"It's an extension of previous trends. They have a very strong public affairs team. The fact they have operations in the regions, which not many PR companies have is, I think, a real source of strength for them. And I think their consumer business is on fire. Everything is coming together in that company."

Performance

Taaffe said Grayling had "reasonably robust growth" in Western Europe. "We're growing in Belgium on the back of public affairs and we're growing in France and Spain right now, so that's very strong.

"Eastern Europe is a little tough, but it's holding it's own. I guess the biggest issue would be the German-speaking market; that's where it's just a little tougher."

Like-for-like revenue growth at Citigate Dewe Rogerson was 7.2 per cent as revenue hit £10.7m, although Huntsworth said the second half of the year "may prove softer in the UK".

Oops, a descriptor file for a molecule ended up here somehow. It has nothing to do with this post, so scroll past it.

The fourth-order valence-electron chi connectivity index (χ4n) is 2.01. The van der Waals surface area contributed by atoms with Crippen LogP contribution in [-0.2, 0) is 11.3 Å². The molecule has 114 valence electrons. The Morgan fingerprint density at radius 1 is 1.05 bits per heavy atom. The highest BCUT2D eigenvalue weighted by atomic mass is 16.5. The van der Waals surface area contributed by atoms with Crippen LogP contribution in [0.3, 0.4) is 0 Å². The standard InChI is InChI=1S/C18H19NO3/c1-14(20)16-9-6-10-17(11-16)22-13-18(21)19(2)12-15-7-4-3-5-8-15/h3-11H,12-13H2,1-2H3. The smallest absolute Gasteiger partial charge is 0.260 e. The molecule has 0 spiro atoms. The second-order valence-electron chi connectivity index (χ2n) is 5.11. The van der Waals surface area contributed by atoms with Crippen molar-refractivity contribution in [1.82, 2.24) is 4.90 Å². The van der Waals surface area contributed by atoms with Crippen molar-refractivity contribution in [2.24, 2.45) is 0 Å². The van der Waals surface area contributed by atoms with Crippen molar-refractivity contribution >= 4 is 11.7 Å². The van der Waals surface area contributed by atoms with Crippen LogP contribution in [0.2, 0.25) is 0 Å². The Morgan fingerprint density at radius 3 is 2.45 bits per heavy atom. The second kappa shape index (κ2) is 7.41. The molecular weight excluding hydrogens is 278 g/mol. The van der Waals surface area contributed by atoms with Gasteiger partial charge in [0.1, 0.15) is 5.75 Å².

Taaffe pointed to comparisons with a "strong" second half in 2018, and added: "I think the biggest problems is the capital markets in the UK, certainly for Citigate, are relatively flat. There are not many IPOs; transactions have stopped because large corporates are concerned about Brexit.

"I suspect until there's some resolution relative to the political/economic situation, the capital markets will be relatively quiet in the UK. It's not all our business - we have retained clients - but projects are what make a good year in Citigate: IPOs and transactions."

He added that the IPO market in the Netherlands is "almost non-existent", but on the flipside, it has been "very strong" in Hong Kong and Singapore.